Main Dough


425 grams Starter from above

340 grams Bread Flour (King Arthur Flour)

161 grams Oat Flour (King Arthur Flour)

63 grams European Style Flour (KAF--you can substitute bread flour or a little whole wheat)

218 grams Cherry Puree

134 grams Pitted Cherries Cut Up into Small Pieces

200 grams Havarti Cheese or Similar Style Soft Cheese

220 grams Water (85 - 90 degrees F.)  (Note: the Cherry Puree Counts as the Balance of the Liquid)

16 grams Sea Salt (or table salt)


Weigh the cherries and remove the pits either with your hands, knife or if you are lucky a cherry pitter.  Puree the 218 grams per above in your food processor or blender and set aside. Cut the remainder of the cherries into small pieces and set aside in a strainer to drain.

Cut the cheese into small cubes and set  aside.

Mix the starter with all the water except for 20 grams just to break it up along with the pureed cherries.  Next mix in the flours for 1 minute on low in your mixer or by hand and let them autolyes for 30 minutes up to an hour.    Next add the salt and then add the remainder of your water unless you feel the dough is already too hydrated.  Mix on low-speed or by hand for 4 minutes.  Remove the dough from your mixing bowl to your work surface.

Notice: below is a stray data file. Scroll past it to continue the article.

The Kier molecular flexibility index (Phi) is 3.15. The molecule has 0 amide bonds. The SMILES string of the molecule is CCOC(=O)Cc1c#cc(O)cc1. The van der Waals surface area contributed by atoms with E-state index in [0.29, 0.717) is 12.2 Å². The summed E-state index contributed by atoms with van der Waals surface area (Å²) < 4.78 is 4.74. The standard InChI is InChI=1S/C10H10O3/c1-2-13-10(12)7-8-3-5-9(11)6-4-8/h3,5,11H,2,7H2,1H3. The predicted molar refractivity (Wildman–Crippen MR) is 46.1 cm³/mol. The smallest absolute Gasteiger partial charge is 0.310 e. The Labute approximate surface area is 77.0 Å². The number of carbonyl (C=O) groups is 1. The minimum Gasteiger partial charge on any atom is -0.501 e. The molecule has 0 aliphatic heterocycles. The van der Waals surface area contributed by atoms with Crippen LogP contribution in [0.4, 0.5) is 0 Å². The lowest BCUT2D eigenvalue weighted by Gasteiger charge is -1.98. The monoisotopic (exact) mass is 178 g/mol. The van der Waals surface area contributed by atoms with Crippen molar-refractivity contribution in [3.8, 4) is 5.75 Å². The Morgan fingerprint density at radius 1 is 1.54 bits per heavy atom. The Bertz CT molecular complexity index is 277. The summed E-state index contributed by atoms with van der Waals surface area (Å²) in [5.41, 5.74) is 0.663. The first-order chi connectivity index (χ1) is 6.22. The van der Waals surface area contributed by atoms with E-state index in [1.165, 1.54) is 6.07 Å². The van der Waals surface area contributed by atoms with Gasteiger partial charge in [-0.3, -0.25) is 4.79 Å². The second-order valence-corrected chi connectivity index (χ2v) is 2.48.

The dough will be very sticky so you may want to use a bench scraper to help you do 4-5 stretch and folds.  Leave the dough uncovered for 10 minutes on your work surface or put it in a slightly oiled bowl.  After 10 minutes either on your work surface or in your bowl do another stretch and fold, cover the dough and let it rest for 10 minutes.  Repeat this S & F procedure one more time and let it rest another 10 minutes.  Do one last S & F  and flatten the dough out into a rectangle.  Add the cherry pieces and the cheese pieces and fold up the dough onto itself.  (Note: I goofed up and did this step after the first stretch and fold which made it very difficult to do additional ones.)